As explained in the ASP.NET WebForms Captcha howto guide, form submission processing is done in the Page_PreRender event handler, so all individual control events are executed before the Captcha validation. If you want to validate the user's Captcha input before individual control events, you can also place the Captcha validation code in the Page_Load event handler.

Note that the form processing is intentionally not done in the ValidateButton_Click handler, in case there are multiple controls which can submit the page. We want to validate the Captcha regardless of what caused the page to be submitted.

This is important because most bots will not submit the form by actually clicking the button, but by simply constructing fake POST request data – which might or might not include the "control which caused postback" part responsible for triggering the individual button click event. Checking the Captcha regardless of other form submission variables ensures proper Captcha security in all cases.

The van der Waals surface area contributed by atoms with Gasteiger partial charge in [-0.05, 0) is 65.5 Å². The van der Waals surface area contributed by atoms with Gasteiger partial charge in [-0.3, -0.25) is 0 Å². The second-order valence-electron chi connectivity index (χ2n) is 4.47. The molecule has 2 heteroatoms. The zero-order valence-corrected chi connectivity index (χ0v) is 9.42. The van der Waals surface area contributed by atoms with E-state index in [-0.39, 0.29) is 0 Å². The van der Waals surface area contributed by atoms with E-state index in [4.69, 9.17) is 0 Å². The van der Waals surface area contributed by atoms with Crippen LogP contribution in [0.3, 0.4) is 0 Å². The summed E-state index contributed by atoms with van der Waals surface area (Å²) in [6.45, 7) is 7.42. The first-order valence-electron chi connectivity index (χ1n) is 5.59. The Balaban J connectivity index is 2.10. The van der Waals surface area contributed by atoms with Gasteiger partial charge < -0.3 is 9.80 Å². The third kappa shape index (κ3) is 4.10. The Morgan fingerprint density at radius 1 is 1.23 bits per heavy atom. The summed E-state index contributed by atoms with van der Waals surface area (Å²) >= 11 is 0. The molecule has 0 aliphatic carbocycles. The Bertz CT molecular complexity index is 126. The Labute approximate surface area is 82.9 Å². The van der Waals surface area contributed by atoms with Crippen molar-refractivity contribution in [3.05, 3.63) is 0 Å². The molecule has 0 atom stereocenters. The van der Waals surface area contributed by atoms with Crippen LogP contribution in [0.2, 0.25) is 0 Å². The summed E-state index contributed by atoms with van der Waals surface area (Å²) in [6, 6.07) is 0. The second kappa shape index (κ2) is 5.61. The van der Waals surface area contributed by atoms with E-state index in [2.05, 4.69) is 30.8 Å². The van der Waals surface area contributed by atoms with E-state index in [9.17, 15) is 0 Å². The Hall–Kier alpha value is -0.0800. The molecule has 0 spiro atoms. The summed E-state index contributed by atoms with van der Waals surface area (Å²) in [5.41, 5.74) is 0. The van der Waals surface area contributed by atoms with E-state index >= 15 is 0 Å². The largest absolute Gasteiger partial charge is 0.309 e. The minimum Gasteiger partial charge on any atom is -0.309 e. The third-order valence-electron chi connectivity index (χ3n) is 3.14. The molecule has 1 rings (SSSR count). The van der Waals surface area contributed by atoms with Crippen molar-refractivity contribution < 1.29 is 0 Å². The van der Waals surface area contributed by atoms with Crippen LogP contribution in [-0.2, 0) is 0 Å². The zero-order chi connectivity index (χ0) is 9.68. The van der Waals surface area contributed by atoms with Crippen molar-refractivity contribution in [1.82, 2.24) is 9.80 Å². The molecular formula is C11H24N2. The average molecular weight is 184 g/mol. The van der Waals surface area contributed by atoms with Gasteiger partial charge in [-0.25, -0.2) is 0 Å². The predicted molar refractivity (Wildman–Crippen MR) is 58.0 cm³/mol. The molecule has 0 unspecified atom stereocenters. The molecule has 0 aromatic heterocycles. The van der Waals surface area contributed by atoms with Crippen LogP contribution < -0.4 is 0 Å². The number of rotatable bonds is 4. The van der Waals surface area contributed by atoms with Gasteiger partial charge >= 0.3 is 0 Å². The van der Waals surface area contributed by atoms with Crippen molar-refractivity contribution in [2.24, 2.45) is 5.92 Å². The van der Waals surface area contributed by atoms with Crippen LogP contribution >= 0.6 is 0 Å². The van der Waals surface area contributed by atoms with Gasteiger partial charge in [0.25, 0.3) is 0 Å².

Form Setup Code

On the first page load (if (!IsPostBack)), the button and label controls are initialized, and Captcha validation is not performed (since the user didn't have a chance to solve it yet).

On each page load, we register the <asp:TextBox> control ClientID with the Captcha control instance. This allows the BotDetect client-side scripts to process the user's Captcha code input (such as automatically lowercasing it to signal that Captcha codes are not case-sensitive, automatically clearing previous user input on Reload button clicks, etc.)

Captcha Validation Code